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Apologies aside!

The word apologise is defined as “expressing regret for something said or done”.  Regrettably so many apologies are insincere and are made simply in order…

The word apologise is defined as “expressing regret for something said or done”.  Regrettably so many apologies are insincere and are made simply in order to offer an excuse or defence rather than to acknowledge a fault. Over the past fortnight two high profile political office holders belonging to the opposition People’s Democratic Party (PDP) and the ruling All Progressives Congress (APC) apologised to Nigerians in their own unique manner. A truly sincere apology must comprise three statements. First; “I am sincerely sorry for what I did and regret it”; Second; “I promise not to do it again”; and Third; “What can I do to make it better?” Even after all that, an apology doesn’t mean that justice has been served and the matter is over, but simply that reconciliation can commence. Unsurprisingly neither of the two high-profile apologies met up to these standards of sincerity. 

As elections loom on the horizon, Nigerians have every reason to expect more apologies from those seeking political office especially from those who looted the treasury and still expect the electorate to vote for them or their proxies; those under whose watch innocent citizens are slaughtered on a daily basis; those responsible for lop-sided appointments which have marginalised sections of the country; and those who want to continue to hold elective offices despite their poor performance and being bedevilled by controversies. The first notable apology came from Uche Secondus the PDP’s National Chairman. Speaking at a PDP organised national discourse on contemporary politics, he apologised to Nigerians for “certain mistakes” which were made in the Party’s internal administration that allowed an “anti-people movement” to take over governance of the country. He said that the PDP’s mistakes were all part of an “evolution process”.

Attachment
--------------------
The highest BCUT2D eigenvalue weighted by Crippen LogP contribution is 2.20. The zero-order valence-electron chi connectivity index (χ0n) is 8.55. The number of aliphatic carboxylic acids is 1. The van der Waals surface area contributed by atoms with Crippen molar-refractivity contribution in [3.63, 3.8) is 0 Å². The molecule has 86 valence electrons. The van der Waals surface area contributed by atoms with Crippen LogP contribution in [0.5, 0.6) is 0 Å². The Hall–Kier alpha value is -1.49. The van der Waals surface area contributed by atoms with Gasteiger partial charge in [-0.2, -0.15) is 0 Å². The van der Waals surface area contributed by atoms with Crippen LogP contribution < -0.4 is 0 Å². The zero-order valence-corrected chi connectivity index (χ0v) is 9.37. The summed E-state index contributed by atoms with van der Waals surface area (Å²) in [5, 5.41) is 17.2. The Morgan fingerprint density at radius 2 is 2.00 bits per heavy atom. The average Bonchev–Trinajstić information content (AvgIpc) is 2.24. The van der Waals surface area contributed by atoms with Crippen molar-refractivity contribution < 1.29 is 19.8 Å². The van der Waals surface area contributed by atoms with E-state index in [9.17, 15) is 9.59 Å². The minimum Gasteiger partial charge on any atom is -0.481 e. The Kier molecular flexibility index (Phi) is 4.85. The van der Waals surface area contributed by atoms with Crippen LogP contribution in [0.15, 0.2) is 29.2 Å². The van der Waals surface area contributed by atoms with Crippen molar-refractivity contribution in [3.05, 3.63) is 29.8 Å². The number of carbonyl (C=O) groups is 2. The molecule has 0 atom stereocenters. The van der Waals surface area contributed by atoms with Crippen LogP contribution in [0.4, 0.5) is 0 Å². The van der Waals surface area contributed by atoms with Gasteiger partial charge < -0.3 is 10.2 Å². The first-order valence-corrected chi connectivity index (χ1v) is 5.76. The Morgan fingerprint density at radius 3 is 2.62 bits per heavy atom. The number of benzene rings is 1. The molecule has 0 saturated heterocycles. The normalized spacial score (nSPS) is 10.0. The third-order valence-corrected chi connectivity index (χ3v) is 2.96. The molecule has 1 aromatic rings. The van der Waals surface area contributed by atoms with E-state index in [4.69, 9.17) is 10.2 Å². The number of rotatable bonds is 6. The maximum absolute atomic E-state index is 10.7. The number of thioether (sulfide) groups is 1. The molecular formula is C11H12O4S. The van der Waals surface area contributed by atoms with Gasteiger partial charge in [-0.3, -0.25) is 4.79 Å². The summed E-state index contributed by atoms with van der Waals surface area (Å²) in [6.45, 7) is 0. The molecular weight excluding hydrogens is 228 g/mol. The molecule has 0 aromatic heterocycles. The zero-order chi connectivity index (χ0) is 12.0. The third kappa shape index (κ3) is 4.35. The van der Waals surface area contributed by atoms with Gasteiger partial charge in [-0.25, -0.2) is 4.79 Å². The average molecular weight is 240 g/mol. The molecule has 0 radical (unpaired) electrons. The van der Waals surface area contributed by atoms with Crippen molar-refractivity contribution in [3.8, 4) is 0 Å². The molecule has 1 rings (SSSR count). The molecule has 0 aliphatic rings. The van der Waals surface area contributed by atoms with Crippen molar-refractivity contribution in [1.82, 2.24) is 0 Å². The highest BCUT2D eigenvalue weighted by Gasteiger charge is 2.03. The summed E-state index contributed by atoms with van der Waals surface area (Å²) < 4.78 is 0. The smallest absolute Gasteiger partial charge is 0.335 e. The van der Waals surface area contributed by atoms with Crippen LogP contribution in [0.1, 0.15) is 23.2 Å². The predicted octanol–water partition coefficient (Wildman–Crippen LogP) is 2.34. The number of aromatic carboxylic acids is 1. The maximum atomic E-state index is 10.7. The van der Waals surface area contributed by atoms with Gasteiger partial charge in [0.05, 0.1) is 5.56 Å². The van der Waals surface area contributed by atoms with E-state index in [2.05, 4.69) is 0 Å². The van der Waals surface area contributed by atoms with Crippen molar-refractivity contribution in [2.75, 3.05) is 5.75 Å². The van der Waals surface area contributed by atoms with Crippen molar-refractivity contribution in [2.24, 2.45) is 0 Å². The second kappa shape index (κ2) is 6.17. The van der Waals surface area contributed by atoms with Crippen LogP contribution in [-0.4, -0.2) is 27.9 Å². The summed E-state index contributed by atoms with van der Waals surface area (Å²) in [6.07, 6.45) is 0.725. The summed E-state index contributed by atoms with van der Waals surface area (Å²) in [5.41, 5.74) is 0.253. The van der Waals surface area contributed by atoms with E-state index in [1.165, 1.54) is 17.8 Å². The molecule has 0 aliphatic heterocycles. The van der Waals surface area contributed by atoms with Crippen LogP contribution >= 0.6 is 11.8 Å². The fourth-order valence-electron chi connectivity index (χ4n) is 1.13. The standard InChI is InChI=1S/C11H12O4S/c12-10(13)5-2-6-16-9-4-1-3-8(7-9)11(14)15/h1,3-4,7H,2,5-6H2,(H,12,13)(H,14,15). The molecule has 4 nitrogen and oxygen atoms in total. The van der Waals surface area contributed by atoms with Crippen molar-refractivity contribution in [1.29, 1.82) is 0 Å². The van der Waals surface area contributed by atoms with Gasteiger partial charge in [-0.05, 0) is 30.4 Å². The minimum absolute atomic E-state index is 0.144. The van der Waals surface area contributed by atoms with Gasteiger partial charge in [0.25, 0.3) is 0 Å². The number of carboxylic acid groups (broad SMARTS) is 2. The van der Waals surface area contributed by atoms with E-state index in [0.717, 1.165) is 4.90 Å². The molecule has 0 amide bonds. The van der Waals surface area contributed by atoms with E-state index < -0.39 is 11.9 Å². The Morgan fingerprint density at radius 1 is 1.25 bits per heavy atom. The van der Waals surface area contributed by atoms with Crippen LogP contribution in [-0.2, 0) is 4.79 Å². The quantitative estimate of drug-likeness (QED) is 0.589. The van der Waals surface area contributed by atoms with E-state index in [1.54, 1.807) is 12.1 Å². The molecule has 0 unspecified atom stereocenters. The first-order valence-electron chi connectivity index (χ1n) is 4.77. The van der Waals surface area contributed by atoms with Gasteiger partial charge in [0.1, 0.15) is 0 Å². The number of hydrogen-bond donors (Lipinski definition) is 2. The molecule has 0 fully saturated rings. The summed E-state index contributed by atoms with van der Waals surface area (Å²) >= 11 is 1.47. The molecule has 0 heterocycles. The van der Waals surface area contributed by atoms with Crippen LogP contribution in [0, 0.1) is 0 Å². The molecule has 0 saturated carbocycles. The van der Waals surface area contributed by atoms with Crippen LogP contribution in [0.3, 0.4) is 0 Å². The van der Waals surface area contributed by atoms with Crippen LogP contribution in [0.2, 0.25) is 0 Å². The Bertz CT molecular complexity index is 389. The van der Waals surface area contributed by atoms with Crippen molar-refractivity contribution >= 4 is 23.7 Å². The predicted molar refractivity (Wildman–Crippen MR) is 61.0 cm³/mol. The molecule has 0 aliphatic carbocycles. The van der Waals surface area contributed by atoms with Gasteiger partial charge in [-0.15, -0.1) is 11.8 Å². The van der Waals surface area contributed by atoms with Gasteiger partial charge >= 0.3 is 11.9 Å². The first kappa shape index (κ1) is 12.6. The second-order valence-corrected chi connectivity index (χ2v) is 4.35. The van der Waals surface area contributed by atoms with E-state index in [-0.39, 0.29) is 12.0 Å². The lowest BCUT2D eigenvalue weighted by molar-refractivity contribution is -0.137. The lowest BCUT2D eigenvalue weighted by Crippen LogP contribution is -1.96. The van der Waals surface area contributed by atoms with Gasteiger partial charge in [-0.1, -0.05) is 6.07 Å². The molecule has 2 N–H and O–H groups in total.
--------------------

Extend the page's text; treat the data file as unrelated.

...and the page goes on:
Although the apology is welcome, it’s evidently deficient in credibility and there is absolutely no basis for the PDP National Publicity Secretary’s assertion that Nigerians have accepted it. It’s worthy of note that at no time has any PDP leader apologised for their rampant corruption, incorrigible impunity or lack of vision and values. In the absence of any plans to make restitution, their apology is quite frankly little more than political gimmickry. Even though spokespersons for the Presidency have advised Nigerians to be cautious of the “less than honest” apology offered by the PDP, in all truthfulness the APC are in little position to criticise them.